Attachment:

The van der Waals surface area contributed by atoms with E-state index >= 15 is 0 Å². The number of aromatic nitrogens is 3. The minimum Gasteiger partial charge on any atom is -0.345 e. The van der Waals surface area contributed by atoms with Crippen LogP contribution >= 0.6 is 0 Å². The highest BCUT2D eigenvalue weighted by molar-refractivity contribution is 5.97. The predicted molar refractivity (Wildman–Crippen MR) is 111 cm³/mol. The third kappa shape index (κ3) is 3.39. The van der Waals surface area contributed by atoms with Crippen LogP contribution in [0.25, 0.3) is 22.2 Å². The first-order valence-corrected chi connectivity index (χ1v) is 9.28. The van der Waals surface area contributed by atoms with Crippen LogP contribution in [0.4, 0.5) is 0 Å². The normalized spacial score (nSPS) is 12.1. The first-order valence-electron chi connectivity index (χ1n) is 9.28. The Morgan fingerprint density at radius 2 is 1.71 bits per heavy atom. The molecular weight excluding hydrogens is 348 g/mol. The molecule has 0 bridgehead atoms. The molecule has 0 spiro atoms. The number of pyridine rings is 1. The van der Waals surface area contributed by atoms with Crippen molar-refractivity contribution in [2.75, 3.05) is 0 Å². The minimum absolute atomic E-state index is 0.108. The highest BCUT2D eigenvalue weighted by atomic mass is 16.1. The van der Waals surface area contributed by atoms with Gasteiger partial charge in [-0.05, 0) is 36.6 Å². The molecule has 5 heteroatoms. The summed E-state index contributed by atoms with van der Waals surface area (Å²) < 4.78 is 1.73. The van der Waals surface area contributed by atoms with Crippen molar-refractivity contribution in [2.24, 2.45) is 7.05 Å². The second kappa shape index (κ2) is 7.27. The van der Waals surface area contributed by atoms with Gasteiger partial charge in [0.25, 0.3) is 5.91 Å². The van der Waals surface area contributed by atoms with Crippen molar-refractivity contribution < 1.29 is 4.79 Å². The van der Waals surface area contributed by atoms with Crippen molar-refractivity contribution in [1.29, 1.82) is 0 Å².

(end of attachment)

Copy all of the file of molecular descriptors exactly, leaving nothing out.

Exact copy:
The van der Waals surface area contributed by atoms with E-state index >= 15 is 0 Å². The number of aromatic nitrogens is 3. The minimum Gasteiger partial charge on any atom is -0.345 e. The van der Waals surface area contributed by atoms with Crippen LogP contribution >= 0.6 is 0 Å². The highest BCUT2D eigenvalue weighted by molar-refractivity contribution is 5.97. The predicted molar refractivity (Wildman–Crippen MR) is 111 cm³/mol. The third kappa shape index (κ3) is 3.39. The van der Waals surface area contributed by atoms with Crippen LogP contribution in [0.25, 0.3) is 22.2 Å². The first-order valence-corrected chi connectivity index (χ1v) is 9.28. The van der Waals surface area contributed by atoms with Crippen LogP contribution in [0.4, 0.5) is 0 Å². The normalized spacial score (nSPS) is 12.1. The first-order valence-electron chi connectivity index (χ1n) is 9.28. The Morgan fingerprint density at radius 2 is 1.71 bits per heavy atom. The molecular weight excluding hydrogens is 348 g/mol. The molecule has 0 bridgehead atoms. The molecule has 0 spiro atoms. The number of pyridine rings is 1. The van der Waals surface area contributed by atoms with Crippen molar-refractivity contribution in [2.75, 3.05) is 0 Å². The minimum absolute atomic E-state index is 0.108. The highest BCUT2D eigenvalue weighted by atomic mass is 16.1. The van der Waals surface area contributed by atoms with Gasteiger partial charge in [-0.05, 0) is 36.6 Å². The molecule has 5 heteroatoms. The summed E-state index contributed by atoms with van der Waals surface area (Å²) < 4.78 is 1.73. The van der Waals surface area contributed by atoms with Crippen molar-refractivity contribution in [2.24, 2.45) is 7.05 Å². The second kappa shape index (κ2) is 7.27. The van der Waals surface area contributed by atoms with Gasteiger partial charge in [0.25, 0.3) is 5.91 Å². The van der Waals surface area contributed by atoms with Crippen molar-refractivity contribution < 1.29 is 4.79 Å². The van der Waals surface area contributed by atoms with Crippen molar-refractivity contribution in [1.29, 1.82) is 0 Å².